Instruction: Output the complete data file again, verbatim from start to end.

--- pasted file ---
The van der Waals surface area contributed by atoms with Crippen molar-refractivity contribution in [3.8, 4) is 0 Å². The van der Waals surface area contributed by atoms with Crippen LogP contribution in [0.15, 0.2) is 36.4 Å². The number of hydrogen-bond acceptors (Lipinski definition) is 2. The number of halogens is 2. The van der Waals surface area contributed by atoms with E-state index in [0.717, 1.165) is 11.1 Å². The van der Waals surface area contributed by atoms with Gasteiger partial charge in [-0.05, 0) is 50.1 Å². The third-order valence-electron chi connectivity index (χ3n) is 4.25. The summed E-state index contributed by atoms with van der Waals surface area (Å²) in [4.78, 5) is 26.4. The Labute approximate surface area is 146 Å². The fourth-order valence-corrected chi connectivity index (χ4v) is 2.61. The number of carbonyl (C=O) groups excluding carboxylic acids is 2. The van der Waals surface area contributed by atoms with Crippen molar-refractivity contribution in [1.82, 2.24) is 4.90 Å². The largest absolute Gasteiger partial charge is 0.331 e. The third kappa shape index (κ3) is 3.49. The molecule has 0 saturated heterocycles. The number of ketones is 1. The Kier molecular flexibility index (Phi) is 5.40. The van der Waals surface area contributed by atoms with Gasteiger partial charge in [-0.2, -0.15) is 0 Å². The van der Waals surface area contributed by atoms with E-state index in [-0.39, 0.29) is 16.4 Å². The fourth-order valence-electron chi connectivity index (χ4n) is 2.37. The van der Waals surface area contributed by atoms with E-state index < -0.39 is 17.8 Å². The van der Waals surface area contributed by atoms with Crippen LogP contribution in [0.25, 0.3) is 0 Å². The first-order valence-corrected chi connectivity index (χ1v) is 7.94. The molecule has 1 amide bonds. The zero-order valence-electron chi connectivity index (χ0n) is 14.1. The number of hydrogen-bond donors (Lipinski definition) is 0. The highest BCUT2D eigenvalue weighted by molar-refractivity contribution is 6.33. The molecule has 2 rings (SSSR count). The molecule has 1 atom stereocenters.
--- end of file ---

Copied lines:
The van der Waals surface area contributed by atoms with Crippen molar-refractivity contribution in [3.8, 4) is 0 Å². The van der Waals surface area contributed by atoms with Crippen LogP contribution in [0.15, 0.2) is 36.4 Å². The number of hydrogen-bond acceptors (Lipinski definition) is 2. The number of halogens is 2. The van der Waals surface area contributed by atoms with E-state index in [0.717, 1.165) is 11.1 Å². The van der Waals surface area contributed by atoms with Gasteiger partial charge in [-0.05, 0) is 50.1 Å². The third-order valence-electron chi connectivity index (χ3n) is 4.25. The summed E-state index contributed by atoms with van der Waals surface area (Å²) in [4.78, 5) is 26.4. The Labute approximate surface area is 146 Å². The fourth-order valence-corrected chi connectivity index (χ4v) is 2.61. The number of carbonyl (C=O) groups excluding carboxylic acids is 2. The van der Waals surface area contributed by atoms with Crippen molar-refractivity contribution in [1.82, 2.24) is 4.90 Å². The largest absolute Gasteiger partial charge is 0.331 e. The third kappa shape index (κ3) is 3.49. The molecule has 0 saturated heterocycles. The number of ketones is 1. The Kier molecular flexibility index (Phi) is 5.40. The van der Waals surface area contributed by atoms with Gasteiger partial charge in [-0.2, -0.15) is 0 Å². The van der Waals surface area contributed by atoms with E-state index in [-0.39, 0.29) is 16.4 Å². The fourth-order valence-electron chi connectivity index (χ4n) is 2.37. The van der Waals surface area contributed by atoms with E-state index < -0.39 is 17.8 Å². The van der Waals surface area contributed by atoms with Crippen LogP contribution in [0.25, 0.3) is 0 Å². The first-order valence-corrected chi connectivity index (χ1v) is 7.94. The molecule has 1 amide bonds. The zero-order valence-electron chi connectivity index (χ0n) is 14.1. The number of hydrogen-bond donors (Lipinski definition) is 0. The highest BCUT2D eigenvalue weighted by molar-refractivity contribution is 6.33. The molecule has 2 rings (SSSR count). The molecule has 1 atom stereocenters.